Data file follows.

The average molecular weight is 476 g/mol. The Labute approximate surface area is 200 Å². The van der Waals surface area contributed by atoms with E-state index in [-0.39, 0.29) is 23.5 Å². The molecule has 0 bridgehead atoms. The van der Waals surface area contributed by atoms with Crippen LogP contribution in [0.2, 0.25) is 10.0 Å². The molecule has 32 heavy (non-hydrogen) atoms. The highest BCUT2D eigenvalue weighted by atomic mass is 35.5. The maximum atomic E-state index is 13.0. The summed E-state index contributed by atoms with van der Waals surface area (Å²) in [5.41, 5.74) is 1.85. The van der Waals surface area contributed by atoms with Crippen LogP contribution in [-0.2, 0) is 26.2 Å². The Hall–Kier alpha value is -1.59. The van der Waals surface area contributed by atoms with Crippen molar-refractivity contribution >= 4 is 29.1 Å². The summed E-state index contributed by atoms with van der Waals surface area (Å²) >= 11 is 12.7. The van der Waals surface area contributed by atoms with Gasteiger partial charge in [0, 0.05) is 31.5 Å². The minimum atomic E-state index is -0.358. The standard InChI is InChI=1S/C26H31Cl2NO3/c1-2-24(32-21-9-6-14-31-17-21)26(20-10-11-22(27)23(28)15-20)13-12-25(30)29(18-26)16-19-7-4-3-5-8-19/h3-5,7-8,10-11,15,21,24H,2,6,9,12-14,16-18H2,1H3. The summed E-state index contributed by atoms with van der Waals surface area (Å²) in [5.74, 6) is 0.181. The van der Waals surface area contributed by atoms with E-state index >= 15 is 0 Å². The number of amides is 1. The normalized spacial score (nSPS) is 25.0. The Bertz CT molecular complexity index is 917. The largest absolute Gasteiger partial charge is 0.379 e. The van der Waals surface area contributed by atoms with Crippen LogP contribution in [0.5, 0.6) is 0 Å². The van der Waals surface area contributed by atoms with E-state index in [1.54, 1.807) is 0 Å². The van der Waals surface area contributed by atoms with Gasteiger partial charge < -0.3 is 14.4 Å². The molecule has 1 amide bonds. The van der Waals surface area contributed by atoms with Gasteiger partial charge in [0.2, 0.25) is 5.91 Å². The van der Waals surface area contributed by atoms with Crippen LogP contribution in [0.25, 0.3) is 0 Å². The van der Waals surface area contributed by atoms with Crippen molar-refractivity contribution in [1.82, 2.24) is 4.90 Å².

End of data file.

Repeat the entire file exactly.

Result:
The average molecular weight is 476 g/mol. The Labute approximate surface area is 200 Å². The van der Waals surface area contributed by atoms with E-state index in [-0.39, 0.29) is 23.5 Å². The molecule has 0 bridgehead atoms. The van der Waals surface area contributed by atoms with Crippen LogP contribution in [0.2, 0.25) is 10.0 Å². The molecule has 32 heavy (non-hydrogen) atoms. The highest BCUT2D eigenvalue weighted by atomic mass is 35.5. The maximum atomic E-state index is 13.0. The summed E-state index contributed by atoms with van der Waals surface area (Å²) in [5.41, 5.74) is 1.85. The van der Waals surface area contributed by atoms with Crippen LogP contribution in [-0.2, 0) is 26.2 Å². The Hall–Kier alpha value is -1.59. The van der Waals surface area contributed by atoms with Crippen molar-refractivity contribution >= 4 is 29.1 Å². The summed E-state index contributed by atoms with van der Waals surface area (Å²) >= 11 is 12.7. The van der Waals surface area contributed by atoms with Gasteiger partial charge in [0, 0.05) is 31.5 Å². The minimum atomic E-state index is -0.358. The standard InChI is InChI=1S/C26H31Cl2NO3/c1-2-24(32-21-9-6-14-31-17-21)26(20-10-11-22(27)23(28)15-20)13-12-25(30)29(18-26)16-19-7-4-3-5-8-19/h3-5,7-8,10-11,15,21,24H,2,6,9,12-14,16-18H2,1H3. The summed E-state index contributed by atoms with van der Waals surface area (Å²) in [5.74, 6) is 0.181. The van der Waals surface area contributed by atoms with E-state index >= 15 is 0 Å². The number of amides is 1. The normalized spacial score (nSPS) is 25.0. The Bertz CT molecular complexity index is 917. The largest absolute Gasteiger partial charge is 0.379 e. The van der Waals surface area contributed by atoms with Crippen LogP contribution in [0.5, 0.6) is 0 Å². The van der Waals surface area contributed by atoms with E-state index in [1.54, 1.807) is 0 Å². The van der Waals surface area contributed by atoms with Gasteiger partial charge < -0.3 is 14.4 Å². The molecule has 1 amide bonds. The van der Waals surface area contributed by atoms with Gasteiger partial charge in [0.2, 0.25) is 5.91 Å². The van der Waals surface area contributed by atoms with Crippen LogP contribution in [0.25, 0.3) is 0 Å². The van der Waals surface area contributed by atoms with Crippen molar-refractivity contribution in [1.82, 2.24) is 4.90 Å².